Famous Crimean Tatar restaurant moves from Crimea to Kyiv
You don’t now have to go to Crimea to visit what was one of the peninsula’s most popular restaurants, as its owners have relocated it to Kyiv, citing disagreements with Russia’s occupation authorities.
Musafir, meaning a visiting guest in Crimean Tatar, moved from Bakhchysarai, the unofficial Tatar capital of Crimea, to Saksahanskhoho Street in May, just over a year after Russia annexed Ukraine’s Crimea in March 2014.
A balanced touch of ethnic motifs lend the interior a pleasant design. Elaborate Tatar rugs cover the simple white walls, while old-looking copper lamps hang from the ceiling. Benches covered with soft, ornamented pillows line the solid-wood tables, all working together to make one relax. Quiet Islamic music adds to the atmosphere and doesn’t muffle conversation.
When the Kyiv Post visited, the crowd consisted mostly of middle-class couples and young women. Some were tapping on their laptops – Musafir has free Wi-Fi and wall outlets near each table.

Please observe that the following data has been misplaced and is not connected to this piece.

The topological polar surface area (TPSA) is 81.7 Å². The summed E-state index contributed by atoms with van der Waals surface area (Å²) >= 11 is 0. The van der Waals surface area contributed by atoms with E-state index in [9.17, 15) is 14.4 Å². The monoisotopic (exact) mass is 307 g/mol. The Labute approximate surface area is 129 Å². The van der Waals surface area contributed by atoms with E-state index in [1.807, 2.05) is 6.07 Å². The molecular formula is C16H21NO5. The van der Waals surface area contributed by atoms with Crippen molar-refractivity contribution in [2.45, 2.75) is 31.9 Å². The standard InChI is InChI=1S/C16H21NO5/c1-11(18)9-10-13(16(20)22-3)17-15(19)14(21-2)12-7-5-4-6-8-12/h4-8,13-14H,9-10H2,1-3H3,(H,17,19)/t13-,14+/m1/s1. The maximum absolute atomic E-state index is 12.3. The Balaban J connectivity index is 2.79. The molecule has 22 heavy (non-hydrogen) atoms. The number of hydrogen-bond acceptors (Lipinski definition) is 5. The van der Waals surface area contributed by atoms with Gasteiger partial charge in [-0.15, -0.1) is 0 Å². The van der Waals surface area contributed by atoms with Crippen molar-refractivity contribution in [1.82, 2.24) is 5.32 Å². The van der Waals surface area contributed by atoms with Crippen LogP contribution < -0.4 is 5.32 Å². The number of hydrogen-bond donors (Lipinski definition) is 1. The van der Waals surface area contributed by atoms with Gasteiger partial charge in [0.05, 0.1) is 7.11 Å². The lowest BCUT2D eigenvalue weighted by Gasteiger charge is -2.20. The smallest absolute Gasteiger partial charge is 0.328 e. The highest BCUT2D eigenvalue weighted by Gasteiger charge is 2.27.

Clothed in Tatar dress, the staff is complaisant and brisk. Beware, however, that an obligatory 7 percent gratuity charge gets added to the check.
For lunch, the Kyiv Post chose a plate of three chebureky, deepfried turnovers served with vegetable salad and two sauces (Hr 80), lagman soup (Hr 50) and a glass of icy sharbat (Hr 15).
The turnovers had a fine, crusty dough with juicy meat inside – an ideal combination. The lagman was faultless, too. As for the sharbat, it was fresh, but not very cold to counter the sweltering heat outside. The portions were large and satisfying. And while Musafir is certainly not the cheapest restaurant in Kyiv, every dish it served up was worth the price.
Musafir is worth returning to, if for nothing else than to taste their pilaf, which online customers have praised. Another enticement for a second visit are the various kinds of coffee (Hr 20 for any cup), flavored with cacao, cinnamon and cloves. The management promises to add shish kabobs and other grilled meals to the menu soon.
So the location may not be the same, but Musafir is still striving to be one of the country’s best Crimean Tatar restaurants.